Get college assignment help at uniessay writers “13-70 Inventory Measures, Production Scheduling, and Evaluating Divisional Performance The Calais Company stresses competition between the heads of its various divisions, and it rewards stellar performance with year-end bonuses that vary between 5% and 10% of division net operating income (before considering the bonus or income taxes). The divisional managers have great discretion in setting production schedules. The Brittany division produces and sells a product for which there is a long-standing demand but which can have marked seasonal and year-to-year fluctuations. On November 30, 20X4, Veronique Giraud, the Brittany division manager, is preparing a production schedule for December. The following data are available for January 1 through November 30 (€ is the symbol for euro, the currency for most countries of the European Union): Beginning inventory, January 1, in units 10,000 Sales price, per unit €400 Total fixed costs incurred for manufacturing €9,350,000 Total fixed costs: other (not inventoriable) €9,350,000 Total variable costs for manufacturing €18,150,000 Total other variable costs (fluctuate with units sold) €4,000,000 Units produced 110,000 Units sold 100,000 Variances None application rate for start station activity = budgeted total factory overhead at the activity budgeted raw PC boards for the year = $ , , $ . 150 000 125 000 = 1 20 632 Part 4: Product Costing Production in October and November was 10,000 units each month. Practical capacity is 12,000 units per month. Maximum available storage space for inventory is 25,000 units. The sales outlook for December through February is 6,000 units monthly. To retain a core of key employees, monthly production cannot be scheduled at less than 4,000 units without special permission from the president. Inventory is never to be less than 10,000 units. The denominator used for applying fixed factory overhead is regarded as 120,000 units annually. The company uses a standard absorption-costing system. All variances are disposed of at year-end as an adjustment to standard cost of goods sold. 1. Given the restrictions as stated, and assuming that Giraud wants to maximize the company’s net income for 20X4, a. How many units should be scheduled for production in December? b. What net operating income will be reported in 20X4 as a whole, assuming that the implied cost-behavior patterns will continue in December as they did throughout the year to date? Show your computations. c. If December production is scheduled at 4,000 units, what would reported net income be? 2. Assume that standard variable costing is used rather than standard absorption costing. a. What would net income for 20X4 be, assuming that the December production schedule is the one in part a of number 1? b. Assuming that December production was 4,000 units? c. Reconcile the net incomes in this requirement with those in number 1. 3. From the viewpoint of the long-run interests of the company as a whole, what production schedule should the division manager set? Explain fully. Include in your explanation a comparison of the motivating influence of absorption and variable costing in this situation. 4. Assume standard absorption costing. Giraud wants to maximize her after-income-tax performance over the long run. Given the data at the beginning of the problem, assume that income tax rates will be halved in 20X5. Assume also that year-end write-offs of variances are acceptable for income tax purposes. How many units should be scheduled for production in December? Why?”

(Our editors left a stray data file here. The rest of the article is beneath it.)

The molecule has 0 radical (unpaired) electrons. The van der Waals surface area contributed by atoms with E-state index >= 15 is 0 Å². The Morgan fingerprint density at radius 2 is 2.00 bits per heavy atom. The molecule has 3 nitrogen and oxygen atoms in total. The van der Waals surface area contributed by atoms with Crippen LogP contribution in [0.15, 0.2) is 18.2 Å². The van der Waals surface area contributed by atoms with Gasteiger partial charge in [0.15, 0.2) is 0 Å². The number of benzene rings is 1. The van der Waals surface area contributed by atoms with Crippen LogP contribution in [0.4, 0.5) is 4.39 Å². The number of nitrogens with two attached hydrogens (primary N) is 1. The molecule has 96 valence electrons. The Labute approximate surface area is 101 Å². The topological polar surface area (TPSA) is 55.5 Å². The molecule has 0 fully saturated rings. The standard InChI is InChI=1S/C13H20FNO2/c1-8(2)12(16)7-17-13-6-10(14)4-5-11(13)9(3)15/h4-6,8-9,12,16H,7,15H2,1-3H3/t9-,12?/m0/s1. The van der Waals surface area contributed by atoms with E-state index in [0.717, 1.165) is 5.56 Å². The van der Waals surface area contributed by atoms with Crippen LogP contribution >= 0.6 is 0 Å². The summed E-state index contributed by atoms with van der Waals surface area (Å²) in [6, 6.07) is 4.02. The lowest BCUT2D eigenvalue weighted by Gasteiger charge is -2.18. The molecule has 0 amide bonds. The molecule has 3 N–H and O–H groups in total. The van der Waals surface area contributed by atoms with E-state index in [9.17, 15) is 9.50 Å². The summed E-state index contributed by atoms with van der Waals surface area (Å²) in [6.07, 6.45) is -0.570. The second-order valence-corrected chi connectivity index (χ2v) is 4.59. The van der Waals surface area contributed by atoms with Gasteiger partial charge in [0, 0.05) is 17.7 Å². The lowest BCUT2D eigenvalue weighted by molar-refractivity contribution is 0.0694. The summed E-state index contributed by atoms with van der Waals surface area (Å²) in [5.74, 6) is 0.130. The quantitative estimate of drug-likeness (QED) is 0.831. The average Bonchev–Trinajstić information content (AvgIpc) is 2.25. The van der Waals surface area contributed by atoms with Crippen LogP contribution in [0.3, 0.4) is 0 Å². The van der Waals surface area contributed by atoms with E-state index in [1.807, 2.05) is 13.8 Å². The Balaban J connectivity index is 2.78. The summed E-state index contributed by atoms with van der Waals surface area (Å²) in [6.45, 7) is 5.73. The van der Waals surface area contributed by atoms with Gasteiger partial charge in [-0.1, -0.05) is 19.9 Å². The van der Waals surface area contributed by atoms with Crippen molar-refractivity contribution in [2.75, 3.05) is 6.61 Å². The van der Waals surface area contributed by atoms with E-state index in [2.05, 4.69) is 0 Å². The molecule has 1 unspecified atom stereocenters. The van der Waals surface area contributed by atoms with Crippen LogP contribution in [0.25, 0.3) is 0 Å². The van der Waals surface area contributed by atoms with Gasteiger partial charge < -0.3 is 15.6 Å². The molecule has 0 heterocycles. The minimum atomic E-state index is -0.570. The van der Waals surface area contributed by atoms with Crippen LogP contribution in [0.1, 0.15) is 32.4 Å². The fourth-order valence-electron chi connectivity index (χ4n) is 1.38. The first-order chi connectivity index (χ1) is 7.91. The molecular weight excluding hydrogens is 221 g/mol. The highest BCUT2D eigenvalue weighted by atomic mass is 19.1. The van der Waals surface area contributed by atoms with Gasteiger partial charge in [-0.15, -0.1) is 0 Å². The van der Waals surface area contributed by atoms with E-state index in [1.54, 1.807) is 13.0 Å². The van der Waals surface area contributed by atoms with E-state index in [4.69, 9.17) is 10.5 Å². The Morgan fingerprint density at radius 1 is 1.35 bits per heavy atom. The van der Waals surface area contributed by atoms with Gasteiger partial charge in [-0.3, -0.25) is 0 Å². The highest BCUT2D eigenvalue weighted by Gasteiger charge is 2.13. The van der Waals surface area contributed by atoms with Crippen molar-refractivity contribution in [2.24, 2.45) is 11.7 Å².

. Cardinal, LLC incurred $20,000 of startup expenses, $3,000 of organizational costs, and paid $10,000 in transfer taxes to change the title (ownership) of a building contributed by one of the LLC’s members. Which of the following statements is correct regarding these three amounts? a. Cardinal can deduct $5,000 of the startup expenses. b. Cardinal can amortize $15,000 of the startup expenses over 180 months. c. Cardinal may deduct the full amount of the organizational costs. d. Cardinal can capitalize the $10,000 tax paid as a part of the depreciable basis of the building. e. All of the above statements are true.